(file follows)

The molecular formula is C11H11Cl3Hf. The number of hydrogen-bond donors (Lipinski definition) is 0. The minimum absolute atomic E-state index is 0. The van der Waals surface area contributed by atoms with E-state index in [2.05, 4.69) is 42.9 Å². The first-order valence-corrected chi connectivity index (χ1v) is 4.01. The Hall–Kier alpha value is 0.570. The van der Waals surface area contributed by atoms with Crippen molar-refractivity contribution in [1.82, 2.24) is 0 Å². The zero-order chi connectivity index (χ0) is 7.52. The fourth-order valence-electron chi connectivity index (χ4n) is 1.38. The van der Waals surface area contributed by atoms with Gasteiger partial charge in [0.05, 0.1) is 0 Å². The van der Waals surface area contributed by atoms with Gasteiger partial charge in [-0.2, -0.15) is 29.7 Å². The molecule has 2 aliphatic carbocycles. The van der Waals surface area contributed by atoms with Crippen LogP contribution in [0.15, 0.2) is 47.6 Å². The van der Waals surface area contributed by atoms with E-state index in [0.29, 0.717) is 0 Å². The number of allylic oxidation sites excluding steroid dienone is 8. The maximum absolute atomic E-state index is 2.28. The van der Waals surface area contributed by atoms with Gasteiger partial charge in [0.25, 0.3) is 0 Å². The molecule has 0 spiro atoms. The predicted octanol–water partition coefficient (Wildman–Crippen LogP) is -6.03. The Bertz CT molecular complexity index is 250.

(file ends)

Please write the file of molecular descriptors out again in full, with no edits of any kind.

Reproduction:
The molecular formula is C11H11Cl3Hf. The number of hydrogen-bond donors (Lipinski definition) is 0. The minimum absolute atomic E-state index is 0. The van der Waals surface area contributed by atoms with E-state index in [2.05, 4.69) is 42.9 Å². The first-order valence-corrected chi connectivity index (χ1v) is 4.01. The Hall–Kier alpha value is 0.570. The van der Waals surface area contributed by atoms with Crippen molar-refractivity contribution in [1.82, 2.24) is 0 Å². The zero-order chi connectivity index (χ0) is 7.52. The fourth-order valence-electron chi connectivity index (χ4n) is 1.38. The van der Waals surface area contributed by atoms with Gasteiger partial charge in [0.05, 0.1) is 0 Å². The van der Waals surface area contributed by atoms with Gasteiger partial charge in [-0.2, -0.15) is 29.7 Å². The molecule has 2 aliphatic carbocycles. The van der Waals surface area contributed by atoms with Crippen LogP contribution in [0.15, 0.2) is 47.6 Å². The van der Waals surface area contributed by atoms with E-state index in [0.29, 0.717) is 0 Å². The number of allylic oxidation sites excluding steroid dienone is 8. The maximum absolute atomic E-state index is 2.28. The van der Waals surface area contributed by atoms with Gasteiger partial charge in [0.25, 0.3) is 0 Å². The molecule has 0 spiro atoms. The predicted octanol–water partition coefficient (Wildman–Crippen LogP) is -6.03. The Bertz CT molecular complexity index is 250.